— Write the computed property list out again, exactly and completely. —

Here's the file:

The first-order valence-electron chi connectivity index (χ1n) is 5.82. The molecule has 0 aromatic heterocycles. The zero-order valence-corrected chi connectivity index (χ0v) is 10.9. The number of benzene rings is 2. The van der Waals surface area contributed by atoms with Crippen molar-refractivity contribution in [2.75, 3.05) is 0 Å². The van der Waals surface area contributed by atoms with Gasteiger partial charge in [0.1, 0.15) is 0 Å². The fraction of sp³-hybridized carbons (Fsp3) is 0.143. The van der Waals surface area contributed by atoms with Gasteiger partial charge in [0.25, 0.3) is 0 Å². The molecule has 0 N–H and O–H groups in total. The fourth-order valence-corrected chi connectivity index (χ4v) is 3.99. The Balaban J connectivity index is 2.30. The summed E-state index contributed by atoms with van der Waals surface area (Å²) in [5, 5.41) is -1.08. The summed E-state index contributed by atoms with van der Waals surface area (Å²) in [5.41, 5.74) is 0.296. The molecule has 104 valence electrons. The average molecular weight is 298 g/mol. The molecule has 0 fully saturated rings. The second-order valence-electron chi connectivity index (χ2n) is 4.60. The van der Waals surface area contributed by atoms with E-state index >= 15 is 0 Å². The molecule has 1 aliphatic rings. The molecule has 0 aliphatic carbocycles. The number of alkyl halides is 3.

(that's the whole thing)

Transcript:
The first-order valence-electron chi connectivity index (χ1n) is 5.82. The molecule has 0 aromatic heterocycles. The zero-order valence-corrected chi connectivity index (χ0v) is 10.9. The number of benzene rings is 2. The van der Waals surface area contributed by atoms with Crippen molar-refractivity contribution in [2.75, 3.05) is 0 Å². The van der Waals surface area contributed by atoms with Gasteiger partial charge in [0.1, 0.15) is 0 Å². The fraction of sp³-hybridized carbons (Fsp3) is 0.143. The van der Waals surface area contributed by atoms with Gasteiger partial charge in [0.25, 0.3) is 0 Å². The molecule has 0 N–H and O–H groups in total. The fourth-order valence-corrected chi connectivity index (χ4v) is 3.99. The Balaban J connectivity index is 2.30. The summed E-state index contributed by atoms with van der Waals surface area (Å²) in [5, 5.41) is -1.08. The summed E-state index contributed by atoms with van der Waals surface area (Å²) in [5.41, 5.74) is 0.296. The molecule has 104 valence electrons. The average molecular weight is 298 g/mol. The molecule has 0 fully saturated rings. The second-order valence-electron chi connectivity index (χ2n) is 4.60. The van der Waals surface area contributed by atoms with E-state index >= 15 is 0 Å². The molecule has 1 aliphatic rings. The molecule has 0 aliphatic carbocycles. The number of alkyl halides is 3.